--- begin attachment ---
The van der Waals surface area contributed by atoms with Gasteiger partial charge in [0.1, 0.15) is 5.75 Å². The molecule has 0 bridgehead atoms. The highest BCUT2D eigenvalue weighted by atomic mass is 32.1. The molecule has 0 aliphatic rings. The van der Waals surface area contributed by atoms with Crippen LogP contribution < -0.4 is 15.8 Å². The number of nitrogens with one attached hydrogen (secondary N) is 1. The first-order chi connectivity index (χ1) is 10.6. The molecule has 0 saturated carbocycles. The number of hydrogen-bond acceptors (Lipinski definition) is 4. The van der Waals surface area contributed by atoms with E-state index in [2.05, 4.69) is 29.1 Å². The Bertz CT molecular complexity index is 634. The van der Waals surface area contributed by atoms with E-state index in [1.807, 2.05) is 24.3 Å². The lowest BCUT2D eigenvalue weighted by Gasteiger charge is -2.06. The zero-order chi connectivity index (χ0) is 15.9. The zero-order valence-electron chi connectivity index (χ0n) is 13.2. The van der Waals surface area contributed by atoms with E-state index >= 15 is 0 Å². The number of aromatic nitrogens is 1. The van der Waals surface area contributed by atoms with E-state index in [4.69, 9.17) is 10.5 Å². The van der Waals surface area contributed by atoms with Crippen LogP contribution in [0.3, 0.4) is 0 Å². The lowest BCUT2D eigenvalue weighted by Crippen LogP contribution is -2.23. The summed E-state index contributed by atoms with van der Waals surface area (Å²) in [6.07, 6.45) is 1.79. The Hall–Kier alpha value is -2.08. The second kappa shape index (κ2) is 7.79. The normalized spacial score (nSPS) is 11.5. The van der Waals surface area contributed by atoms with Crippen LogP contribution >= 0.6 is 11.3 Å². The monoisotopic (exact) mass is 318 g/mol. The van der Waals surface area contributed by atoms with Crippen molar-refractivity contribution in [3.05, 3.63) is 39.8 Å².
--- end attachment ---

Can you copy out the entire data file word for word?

The van der Waals surface area contributed by atoms with Gasteiger partial charge in [0.1, 0.15) is 5.75 Å². The molecule has 0 bridgehead atoms. The highest BCUT2D eigenvalue weighted by atomic mass is 32.1. The molecule has 0 aliphatic rings. The van der Waals surface area contributed by atoms with Crippen LogP contribution < -0.4 is 15.8 Å². The number of nitrogens with one attached hydrogen (secondary N) is 1. The first-order chi connectivity index (χ1) is 10.6. The molecule has 0 saturated carbocycles. The number of hydrogen-bond acceptors (Lipinski definition) is 4. The van der Waals surface area contributed by atoms with E-state index in [2.05, 4.69) is 29.1 Å². The Bertz CT molecular complexity index is 634. The van der Waals surface area contributed by atoms with E-state index in [1.807, 2.05) is 24.3 Å². The lowest BCUT2D eigenvalue weighted by Gasteiger charge is -2.06. The zero-order chi connectivity index (χ0) is 15.9. The zero-order valence-electron chi connectivity index (χ0n) is 13.2. The van der Waals surface area contributed by atoms with E-state index >= 15 is 0 Å². The number of aromatic nitrogens is 1. The van der Waals surface area contributed by atoms with E-state index in [4.69, 9.17) is 10.5 Å². The van der Waals surface area contributed by atoms with Crippen LogP contribution in [0.3, 0.4) is 0 Å². The lowest BCUT2D eigenvalue weighted by Crippen LogP contribution is -2.23. The summed E-state index contributed by atoms with van der Waals surface area (Å²) in [6.07, 6.45) is 1.79. The Hall–Kier alpha value is -2.08. The second kappa shape index (κ2) is 7.79. The normalized spacial score (nSPS) is 11.5. The van der Waals surface area contributed by atoms with Crippen LogP contribution >= 0.6 is 11.3 Å². The monoisotopic (exact) mass is 318 g/mol. The van der Waals surface area contributed by atoms with Crippen molar-refractivity contribution in [3.05, 3.63) is 39.8 Å².